Joan of Arc (French: Jeanne d'Arc, IPA: [ʒan daʁk]; ca. 1412 – 30 May 1431), nicknamed "The Maid of Orléans" (French: La Pucelle d'Orléans), is considered a heroine of France and a Roman Catholic saint. She was born to a peasant family at Domrémy in north-east France. Joan said she received visions of the Archangel Michael, Saint Margaret and Saint Catherine instructing her to support Charles VII and recover France from English domination late in the Hundred Years' War. The uncrowned King Charles VII sent Joan to the siege of Orléans as part of a relief mission. She gained prominence after the siege was lifted in only nine days. Several additional swift victories led to Charles VII's coronation at Reims. On 23 May 1430, she was captured at Compiègne by the allied English-Burgundian faction. She was later handed over to the English, and then put on trial by the pro-English Bishop of Beauvais Pierre Cauchon on a variety of charges. After Cauchon declared her guilty she was burned at the stake on 30 May 1431, dying at about nineteen years of age.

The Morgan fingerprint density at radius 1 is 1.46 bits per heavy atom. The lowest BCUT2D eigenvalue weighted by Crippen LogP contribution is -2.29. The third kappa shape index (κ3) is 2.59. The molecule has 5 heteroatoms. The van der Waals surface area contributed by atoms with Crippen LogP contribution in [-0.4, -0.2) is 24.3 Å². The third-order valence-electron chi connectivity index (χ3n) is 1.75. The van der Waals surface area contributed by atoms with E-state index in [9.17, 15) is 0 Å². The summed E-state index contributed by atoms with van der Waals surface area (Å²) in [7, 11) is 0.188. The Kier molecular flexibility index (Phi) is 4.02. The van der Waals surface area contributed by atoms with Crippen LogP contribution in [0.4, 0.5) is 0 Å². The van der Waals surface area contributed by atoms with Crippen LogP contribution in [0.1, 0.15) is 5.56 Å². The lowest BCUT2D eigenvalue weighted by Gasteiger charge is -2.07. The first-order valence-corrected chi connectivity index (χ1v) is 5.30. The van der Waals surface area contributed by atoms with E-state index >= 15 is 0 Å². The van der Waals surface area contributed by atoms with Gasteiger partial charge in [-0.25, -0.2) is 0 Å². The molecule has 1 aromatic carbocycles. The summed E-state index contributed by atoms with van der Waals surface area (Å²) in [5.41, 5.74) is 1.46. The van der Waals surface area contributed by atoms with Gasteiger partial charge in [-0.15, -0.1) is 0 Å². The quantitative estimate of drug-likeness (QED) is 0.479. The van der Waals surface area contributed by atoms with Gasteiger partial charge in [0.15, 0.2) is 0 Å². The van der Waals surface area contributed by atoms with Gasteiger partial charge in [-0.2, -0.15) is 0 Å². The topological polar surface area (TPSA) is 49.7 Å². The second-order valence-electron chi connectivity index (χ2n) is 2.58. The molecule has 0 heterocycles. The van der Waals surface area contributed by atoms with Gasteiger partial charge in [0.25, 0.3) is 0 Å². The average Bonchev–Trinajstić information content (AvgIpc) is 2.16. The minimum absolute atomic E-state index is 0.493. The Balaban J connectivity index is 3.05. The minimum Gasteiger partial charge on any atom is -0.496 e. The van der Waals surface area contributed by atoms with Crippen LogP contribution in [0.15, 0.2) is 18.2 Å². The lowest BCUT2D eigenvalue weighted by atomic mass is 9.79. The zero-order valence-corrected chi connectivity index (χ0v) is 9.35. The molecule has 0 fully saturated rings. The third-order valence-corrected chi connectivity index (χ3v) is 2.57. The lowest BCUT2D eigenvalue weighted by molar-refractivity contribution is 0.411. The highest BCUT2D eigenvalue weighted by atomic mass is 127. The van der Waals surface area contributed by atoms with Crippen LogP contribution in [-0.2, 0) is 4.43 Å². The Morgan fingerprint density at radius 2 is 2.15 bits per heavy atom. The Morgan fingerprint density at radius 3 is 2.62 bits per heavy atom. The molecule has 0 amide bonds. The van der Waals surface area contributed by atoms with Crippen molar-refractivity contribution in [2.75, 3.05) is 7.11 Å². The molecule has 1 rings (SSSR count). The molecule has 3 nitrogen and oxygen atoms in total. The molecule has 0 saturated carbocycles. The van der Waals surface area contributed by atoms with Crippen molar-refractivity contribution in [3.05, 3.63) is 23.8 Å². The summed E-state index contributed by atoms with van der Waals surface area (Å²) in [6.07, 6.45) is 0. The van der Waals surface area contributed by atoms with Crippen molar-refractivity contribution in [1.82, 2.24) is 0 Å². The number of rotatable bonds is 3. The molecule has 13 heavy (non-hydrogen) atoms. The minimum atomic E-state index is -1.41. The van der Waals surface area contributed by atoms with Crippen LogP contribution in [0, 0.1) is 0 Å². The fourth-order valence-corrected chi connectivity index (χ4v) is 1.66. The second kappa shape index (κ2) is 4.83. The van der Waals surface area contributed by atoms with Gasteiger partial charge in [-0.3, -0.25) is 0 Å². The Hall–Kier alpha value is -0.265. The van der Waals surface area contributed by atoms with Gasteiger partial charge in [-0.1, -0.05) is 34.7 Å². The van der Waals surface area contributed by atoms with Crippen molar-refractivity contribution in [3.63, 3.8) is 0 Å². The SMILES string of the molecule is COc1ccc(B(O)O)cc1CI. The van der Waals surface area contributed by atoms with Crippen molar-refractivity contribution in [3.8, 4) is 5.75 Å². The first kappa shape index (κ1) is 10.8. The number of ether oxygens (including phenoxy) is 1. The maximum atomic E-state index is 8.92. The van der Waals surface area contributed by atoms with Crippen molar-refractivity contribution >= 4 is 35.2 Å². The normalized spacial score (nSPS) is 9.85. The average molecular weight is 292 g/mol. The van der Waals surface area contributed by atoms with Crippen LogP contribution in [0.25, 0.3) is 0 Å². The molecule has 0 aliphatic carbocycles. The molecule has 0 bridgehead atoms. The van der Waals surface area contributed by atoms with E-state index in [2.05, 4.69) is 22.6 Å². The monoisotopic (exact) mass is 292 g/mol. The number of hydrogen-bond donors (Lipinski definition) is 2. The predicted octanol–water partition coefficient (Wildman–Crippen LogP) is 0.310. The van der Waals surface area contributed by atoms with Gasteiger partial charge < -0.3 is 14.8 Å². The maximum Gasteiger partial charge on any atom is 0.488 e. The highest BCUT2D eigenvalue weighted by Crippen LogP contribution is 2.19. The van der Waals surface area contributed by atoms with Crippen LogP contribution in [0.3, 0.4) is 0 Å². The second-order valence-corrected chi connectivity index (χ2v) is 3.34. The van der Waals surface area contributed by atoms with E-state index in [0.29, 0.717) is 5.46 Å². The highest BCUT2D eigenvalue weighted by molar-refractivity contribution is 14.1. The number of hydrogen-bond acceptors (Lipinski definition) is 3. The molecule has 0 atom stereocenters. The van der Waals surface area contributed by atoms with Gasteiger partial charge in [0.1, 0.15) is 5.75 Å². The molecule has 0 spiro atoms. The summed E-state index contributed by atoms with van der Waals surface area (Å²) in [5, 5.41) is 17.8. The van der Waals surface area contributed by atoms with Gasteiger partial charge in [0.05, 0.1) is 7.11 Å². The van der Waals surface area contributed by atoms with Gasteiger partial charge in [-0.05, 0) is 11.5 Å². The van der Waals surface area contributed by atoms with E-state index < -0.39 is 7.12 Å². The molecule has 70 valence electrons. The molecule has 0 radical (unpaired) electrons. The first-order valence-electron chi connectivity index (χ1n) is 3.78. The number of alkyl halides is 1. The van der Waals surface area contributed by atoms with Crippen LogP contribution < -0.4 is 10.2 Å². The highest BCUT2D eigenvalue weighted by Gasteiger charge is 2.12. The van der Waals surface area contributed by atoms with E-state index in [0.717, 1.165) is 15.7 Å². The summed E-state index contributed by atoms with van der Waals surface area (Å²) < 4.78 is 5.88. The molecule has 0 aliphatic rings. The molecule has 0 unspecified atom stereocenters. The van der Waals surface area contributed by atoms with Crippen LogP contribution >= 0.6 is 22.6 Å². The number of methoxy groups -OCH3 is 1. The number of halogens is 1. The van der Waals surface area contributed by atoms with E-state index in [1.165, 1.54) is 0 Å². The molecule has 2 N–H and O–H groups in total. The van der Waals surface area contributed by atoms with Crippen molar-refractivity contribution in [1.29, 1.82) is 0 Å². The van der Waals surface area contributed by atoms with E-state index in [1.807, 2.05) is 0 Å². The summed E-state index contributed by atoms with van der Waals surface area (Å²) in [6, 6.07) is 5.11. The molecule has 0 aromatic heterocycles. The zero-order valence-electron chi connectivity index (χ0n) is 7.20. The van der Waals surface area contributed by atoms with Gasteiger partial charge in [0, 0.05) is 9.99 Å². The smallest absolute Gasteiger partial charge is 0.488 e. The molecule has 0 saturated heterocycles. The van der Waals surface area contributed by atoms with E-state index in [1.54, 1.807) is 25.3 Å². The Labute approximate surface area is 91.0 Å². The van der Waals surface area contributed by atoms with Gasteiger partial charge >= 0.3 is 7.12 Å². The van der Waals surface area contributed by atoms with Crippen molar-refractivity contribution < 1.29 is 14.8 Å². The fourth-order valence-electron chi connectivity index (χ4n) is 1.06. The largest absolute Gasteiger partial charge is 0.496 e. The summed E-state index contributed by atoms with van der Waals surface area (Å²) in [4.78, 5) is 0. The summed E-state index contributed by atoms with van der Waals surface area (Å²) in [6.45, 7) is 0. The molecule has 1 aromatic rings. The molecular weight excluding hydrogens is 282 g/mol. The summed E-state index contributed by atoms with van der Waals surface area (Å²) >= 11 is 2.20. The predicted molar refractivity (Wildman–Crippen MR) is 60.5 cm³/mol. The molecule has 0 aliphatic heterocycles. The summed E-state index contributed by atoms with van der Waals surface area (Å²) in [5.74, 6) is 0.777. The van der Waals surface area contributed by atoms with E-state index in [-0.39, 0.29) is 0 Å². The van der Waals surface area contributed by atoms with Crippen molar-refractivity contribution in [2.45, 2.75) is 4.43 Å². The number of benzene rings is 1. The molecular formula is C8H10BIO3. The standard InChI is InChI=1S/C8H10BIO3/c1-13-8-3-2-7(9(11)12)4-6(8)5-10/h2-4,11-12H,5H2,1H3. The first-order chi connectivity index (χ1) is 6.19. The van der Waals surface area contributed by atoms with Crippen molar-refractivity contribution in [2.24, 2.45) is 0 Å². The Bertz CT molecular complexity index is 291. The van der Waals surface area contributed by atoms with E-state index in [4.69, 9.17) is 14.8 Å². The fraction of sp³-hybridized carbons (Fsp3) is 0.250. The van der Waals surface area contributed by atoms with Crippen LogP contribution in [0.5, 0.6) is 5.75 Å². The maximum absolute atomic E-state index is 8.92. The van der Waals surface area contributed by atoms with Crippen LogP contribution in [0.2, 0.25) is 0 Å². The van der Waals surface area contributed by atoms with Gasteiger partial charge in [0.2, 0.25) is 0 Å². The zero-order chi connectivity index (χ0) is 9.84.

Twenty-five years after her execution, an inquisitorial court authorized by Pope Callixtus III examined the trial, debunked the charges against her, pronounced her innocent, and declared her a martyr. Joan of Arc was beatified in 1909 and canonized in 1920. She is one of the nine secondary patron saints of France, along with St. Denis, St. Martin of Tours, St. Louis, St. Michael, St. Remi, St. Petronilla, St. Radegund andSt. Thérèse of Lisieux.
Joan of Arc has been a popular figure in literature, painting, sculpture, and other cultural works since the time of her death, and many famous writers, filmmakers and composers have created works about her. Cultural depictions of Joan of Arc have continued in films, theatre, television, video games, music, and performances to this day.